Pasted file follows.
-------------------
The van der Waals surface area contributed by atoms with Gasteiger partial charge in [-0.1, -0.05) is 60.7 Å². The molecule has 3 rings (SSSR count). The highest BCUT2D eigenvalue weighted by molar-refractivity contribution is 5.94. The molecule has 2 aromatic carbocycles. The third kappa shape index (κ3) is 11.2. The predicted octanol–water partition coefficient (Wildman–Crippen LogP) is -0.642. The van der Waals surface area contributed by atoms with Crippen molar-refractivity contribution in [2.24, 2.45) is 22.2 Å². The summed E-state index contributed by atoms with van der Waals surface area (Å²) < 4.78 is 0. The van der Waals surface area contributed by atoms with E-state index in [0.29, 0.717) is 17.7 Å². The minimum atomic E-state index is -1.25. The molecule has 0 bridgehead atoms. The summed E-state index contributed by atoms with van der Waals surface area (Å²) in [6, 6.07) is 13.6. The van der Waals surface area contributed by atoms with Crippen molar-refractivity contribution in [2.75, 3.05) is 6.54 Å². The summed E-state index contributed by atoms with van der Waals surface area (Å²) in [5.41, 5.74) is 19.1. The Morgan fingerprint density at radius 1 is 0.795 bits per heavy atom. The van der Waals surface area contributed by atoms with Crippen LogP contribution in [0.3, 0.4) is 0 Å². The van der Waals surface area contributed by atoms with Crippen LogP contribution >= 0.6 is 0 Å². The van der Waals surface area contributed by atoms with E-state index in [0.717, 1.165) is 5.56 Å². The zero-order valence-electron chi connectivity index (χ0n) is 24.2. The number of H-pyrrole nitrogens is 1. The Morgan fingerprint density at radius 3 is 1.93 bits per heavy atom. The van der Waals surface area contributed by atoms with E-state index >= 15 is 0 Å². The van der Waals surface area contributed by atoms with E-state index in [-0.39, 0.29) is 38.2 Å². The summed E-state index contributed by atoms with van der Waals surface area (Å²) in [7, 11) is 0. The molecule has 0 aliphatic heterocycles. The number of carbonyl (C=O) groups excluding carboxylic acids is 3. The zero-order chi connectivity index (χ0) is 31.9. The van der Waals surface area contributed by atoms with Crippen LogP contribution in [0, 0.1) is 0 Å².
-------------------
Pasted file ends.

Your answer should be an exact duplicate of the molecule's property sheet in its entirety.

The van der Waals surface area contributed by atoms with Gasteiger partial charge in [-0.1, -0.05) is 60.7 Å². The molecule has 3 rings (SSSR count). The highest BCUT2D eigenvalue weighted by molar-refractivity contribution is 5.94. The molecule has 2 aromatic carbocycles. The third kappa shape index (κ3) is 11.2. The predicted octanol–water partition coefficient (Wildman–Crippen LogP) is -0.642. The van der Waals surface area contributed by atoms with Crippen molar-refractivity contribution in [2.24, 2.45) is 22.2 Å². The summed E-state index contributed by atoms with van der Waals surface area (Å²) < 4.78 is 0. The van der Waals surface area contributed by atoms with E-state index in [0.29, 0.717) is 17.7 Å². The minimum atomic E-state index is -1.25. The molecule has 0 bridgehead atoms. The summed E-state index contributed by atoms with van der Waals surface area (Å²) in [6, 6.07) is 13.6. The van der Waals surface area contributed by atoms with Crippen molar-refractivity contribution in [2.75, 3.05) is 6.54 Å². The summed E-state index contributed by atoms with van der Waals surface area (Å²) in [5.41, 5.74) is 19.1. The Morgan fingerprint density at radius 1 is 0.795 bits per heavy atom. The van der Waals surface area contributed by atoms with Crippen LogP contribution in [0.3, 0.4) is 0 Å². The van der Waals surface area contributed by atoms with Crippen LogP contribution >= 0.6 is 0 Å². The van der Waals surface area contributed by atoms with E-state index in [0.717, 1.165) is 5.56 Å². The zero-order valence-electron chi connectivity index (χ0n) is 24.2. The number of H-pyrrole nitrogens is 1. The Morgan fingerprint density at radius 3 is 1.93 bits per heavy atom. The van der Waals surface area contributed by atoms with E-state index >= 15 is 0 Å². The van der Waals surface area contributed by atoms with E-state index in [-0.39, 0.29) is 38.2 Å². The summed E-state index contributed by atoms with van der Waals surface area (Å²) in [7, 11) is 0. The molecule has 0 aliphatic heterocycles. The number of carbonyl (C=O) groups excluding carboxylic acids is 3. The zero-order chi connectivity index (χ0) is 31.9. The van der Waals surface area contributed by atoms with Crippen LogP contribution in [0, 0.1) is 0 Å².